The Pine Island ice shelf lost a fifth of its area between 2017 and 2020, and retreated by 19 kilometers (approximately 12 miles) during that time.
Welcome to EarthWatch, the environmental news and opinion newsletter for people who think you should never turn your back on Mother Earth—written by me, Jerry Bowles, an ancient scribbler who has been around the Sun a few times and doesn’t need a weatherman to know which way the wind blows.
I took the photo above about 2 am in the morning of December 26, 1965 as I followed an unsteady contingent of my shipmates back to the our ship parked in the icy harbor at McMurdo Sound, Antarctica from a quonset hut optimistically repurposed as the Playboy Club at the research station there. All in all, it was not a bad place to be if you happened to be of draft age in 1965.
Alas, it may not be the safe harbor it was during my visit. A new research paper, published in Science Advances last week, found that the Pine Island Glacier, currently the frozen continent’s greatest contributor to sea level rise, could be closer to collapse than previously thought. The glacier had sped up by 12 percent over the last three years as the ice shelf holding it in place breaks up. This finding could accelerate the timeline for when the entire glacier collapses into the sea, and underscores the urgency of acting to combat the climate crisis.
For decades, the ice shelf has helped to hold back one of the fastest-moving glaciers in Antarctica. Analysis of satellite images reveals a more dramatic process in recent years: From 2017 to 2020, large icebergs at the ice shelf’s edge broke off, and the glacier sped up.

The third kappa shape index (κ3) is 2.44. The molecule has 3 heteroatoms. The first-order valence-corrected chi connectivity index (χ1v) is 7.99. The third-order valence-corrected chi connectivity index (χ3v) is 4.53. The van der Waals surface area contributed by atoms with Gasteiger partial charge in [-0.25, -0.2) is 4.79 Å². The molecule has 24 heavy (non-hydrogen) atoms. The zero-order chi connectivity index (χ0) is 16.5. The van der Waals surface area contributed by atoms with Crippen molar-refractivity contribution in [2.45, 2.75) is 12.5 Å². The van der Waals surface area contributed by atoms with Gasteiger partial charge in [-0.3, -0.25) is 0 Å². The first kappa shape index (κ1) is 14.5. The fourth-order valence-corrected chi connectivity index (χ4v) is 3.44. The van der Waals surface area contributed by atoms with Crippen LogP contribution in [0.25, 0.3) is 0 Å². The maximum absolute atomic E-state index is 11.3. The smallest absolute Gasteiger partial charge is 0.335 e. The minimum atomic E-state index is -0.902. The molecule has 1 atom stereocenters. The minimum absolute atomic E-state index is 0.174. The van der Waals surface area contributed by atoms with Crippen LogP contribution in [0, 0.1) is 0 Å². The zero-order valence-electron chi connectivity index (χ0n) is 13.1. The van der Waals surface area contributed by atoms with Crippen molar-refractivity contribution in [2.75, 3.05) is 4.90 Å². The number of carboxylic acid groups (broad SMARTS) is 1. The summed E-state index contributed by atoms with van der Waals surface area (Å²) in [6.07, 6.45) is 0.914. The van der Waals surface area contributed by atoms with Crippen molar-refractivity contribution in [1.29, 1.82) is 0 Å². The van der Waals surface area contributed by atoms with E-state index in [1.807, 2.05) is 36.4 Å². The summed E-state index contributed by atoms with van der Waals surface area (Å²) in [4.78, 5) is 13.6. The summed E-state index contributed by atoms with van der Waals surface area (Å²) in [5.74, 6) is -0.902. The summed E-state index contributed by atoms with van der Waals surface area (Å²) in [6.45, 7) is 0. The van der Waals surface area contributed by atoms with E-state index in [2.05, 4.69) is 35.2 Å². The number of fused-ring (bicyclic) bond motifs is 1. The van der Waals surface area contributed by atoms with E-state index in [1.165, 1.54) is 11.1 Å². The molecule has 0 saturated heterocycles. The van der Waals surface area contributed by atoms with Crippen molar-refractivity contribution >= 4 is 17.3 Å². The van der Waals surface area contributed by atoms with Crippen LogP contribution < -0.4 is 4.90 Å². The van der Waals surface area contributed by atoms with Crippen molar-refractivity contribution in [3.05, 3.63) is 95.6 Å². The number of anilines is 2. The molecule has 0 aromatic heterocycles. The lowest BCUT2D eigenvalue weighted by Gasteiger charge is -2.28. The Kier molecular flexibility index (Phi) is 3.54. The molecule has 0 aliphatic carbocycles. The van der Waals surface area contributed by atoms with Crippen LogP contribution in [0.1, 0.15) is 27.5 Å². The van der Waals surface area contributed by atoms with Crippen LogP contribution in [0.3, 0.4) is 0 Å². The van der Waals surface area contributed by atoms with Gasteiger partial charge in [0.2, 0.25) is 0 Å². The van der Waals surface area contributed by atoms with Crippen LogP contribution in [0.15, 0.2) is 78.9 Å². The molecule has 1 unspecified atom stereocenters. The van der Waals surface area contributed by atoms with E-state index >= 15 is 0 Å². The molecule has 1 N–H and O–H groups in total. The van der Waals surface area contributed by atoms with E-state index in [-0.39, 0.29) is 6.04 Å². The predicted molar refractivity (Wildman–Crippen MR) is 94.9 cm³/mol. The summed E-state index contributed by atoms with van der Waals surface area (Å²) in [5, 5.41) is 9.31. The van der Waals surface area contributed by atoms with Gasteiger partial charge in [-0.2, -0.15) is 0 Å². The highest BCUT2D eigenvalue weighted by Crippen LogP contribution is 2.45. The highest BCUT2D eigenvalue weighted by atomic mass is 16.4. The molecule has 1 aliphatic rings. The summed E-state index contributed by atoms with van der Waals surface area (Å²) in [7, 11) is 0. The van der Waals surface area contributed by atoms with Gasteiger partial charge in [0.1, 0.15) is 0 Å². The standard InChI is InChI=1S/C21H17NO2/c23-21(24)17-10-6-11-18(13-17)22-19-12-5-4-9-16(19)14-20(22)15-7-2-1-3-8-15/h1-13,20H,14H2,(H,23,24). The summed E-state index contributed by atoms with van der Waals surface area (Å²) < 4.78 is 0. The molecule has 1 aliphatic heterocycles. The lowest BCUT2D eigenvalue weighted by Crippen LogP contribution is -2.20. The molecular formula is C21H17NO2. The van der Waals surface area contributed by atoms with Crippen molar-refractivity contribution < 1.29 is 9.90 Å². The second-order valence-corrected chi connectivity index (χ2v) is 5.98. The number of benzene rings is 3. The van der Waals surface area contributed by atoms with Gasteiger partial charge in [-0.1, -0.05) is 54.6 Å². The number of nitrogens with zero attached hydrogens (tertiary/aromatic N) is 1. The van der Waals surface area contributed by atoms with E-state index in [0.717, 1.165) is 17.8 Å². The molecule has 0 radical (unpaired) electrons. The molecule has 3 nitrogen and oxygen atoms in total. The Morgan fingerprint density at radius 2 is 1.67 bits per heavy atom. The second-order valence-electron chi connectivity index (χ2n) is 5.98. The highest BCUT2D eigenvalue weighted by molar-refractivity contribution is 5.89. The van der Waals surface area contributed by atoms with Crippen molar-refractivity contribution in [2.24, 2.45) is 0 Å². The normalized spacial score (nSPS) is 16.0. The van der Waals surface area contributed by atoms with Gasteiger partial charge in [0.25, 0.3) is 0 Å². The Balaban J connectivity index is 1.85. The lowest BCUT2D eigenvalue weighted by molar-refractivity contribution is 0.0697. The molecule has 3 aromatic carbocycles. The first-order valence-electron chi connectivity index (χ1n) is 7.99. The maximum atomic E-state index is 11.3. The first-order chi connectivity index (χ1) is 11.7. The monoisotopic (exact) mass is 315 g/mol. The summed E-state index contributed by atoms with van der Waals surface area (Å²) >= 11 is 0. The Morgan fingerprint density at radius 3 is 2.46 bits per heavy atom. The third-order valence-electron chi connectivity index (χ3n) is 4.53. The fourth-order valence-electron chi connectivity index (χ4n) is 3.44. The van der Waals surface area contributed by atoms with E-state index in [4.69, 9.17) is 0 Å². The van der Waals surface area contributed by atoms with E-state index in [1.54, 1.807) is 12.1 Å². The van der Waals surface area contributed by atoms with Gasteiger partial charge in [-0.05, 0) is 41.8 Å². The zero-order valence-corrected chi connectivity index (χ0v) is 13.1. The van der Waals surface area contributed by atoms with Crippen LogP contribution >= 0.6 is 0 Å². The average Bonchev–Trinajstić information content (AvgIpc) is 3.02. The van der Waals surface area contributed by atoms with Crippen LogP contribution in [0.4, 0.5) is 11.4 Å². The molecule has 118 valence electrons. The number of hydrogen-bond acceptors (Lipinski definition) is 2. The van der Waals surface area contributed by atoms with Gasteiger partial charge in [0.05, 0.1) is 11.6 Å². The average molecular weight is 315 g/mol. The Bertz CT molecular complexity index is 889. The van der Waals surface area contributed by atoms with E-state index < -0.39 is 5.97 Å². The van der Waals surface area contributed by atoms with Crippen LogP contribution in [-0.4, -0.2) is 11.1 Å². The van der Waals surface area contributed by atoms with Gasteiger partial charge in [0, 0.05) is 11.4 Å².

Since floating ice shelves help to hold back the larger grounded mass of the glacier, the recent speedup due to the weakening edge could shorten the timeline for Pine Island Glacier’s eventual collapse into the sea. Researchers at the University of Washington and British Antarctic Survey analyzed satellite images to show that the ice shelf lost a fifth of its area between 2017 and 2020, and retreated by 19 kilometers (approximately 12 miles) during that time. Lead author and University of Washington glaciologist Ian Joughin said in the press release:
“We may not have the luxury of waiting for slow changes on Pine Island; things could actually go much quicker than expected. The processes we’d been studying in this region were leading to an irreversible collapse, but at a fairly measured pace. Things could be much more abrupt if we lose the rest of that ice shelf.”
“The recent changes in speed are not due to melt-driven thinning; instead they’re due to the loss of the outer part of the ice shelf. “It’s not at all inconceivable to say the rest of the ice shelf could be gone in a decade. It’s a long shot. But it’s not that big a long shot.”
The Pine Island Glacier is one of two Antarctic glaciers that most concerns scientists. It and the Thwaites Glacier sit side-by-side in western Antarctica, and keep the rest of the region’s ice in check.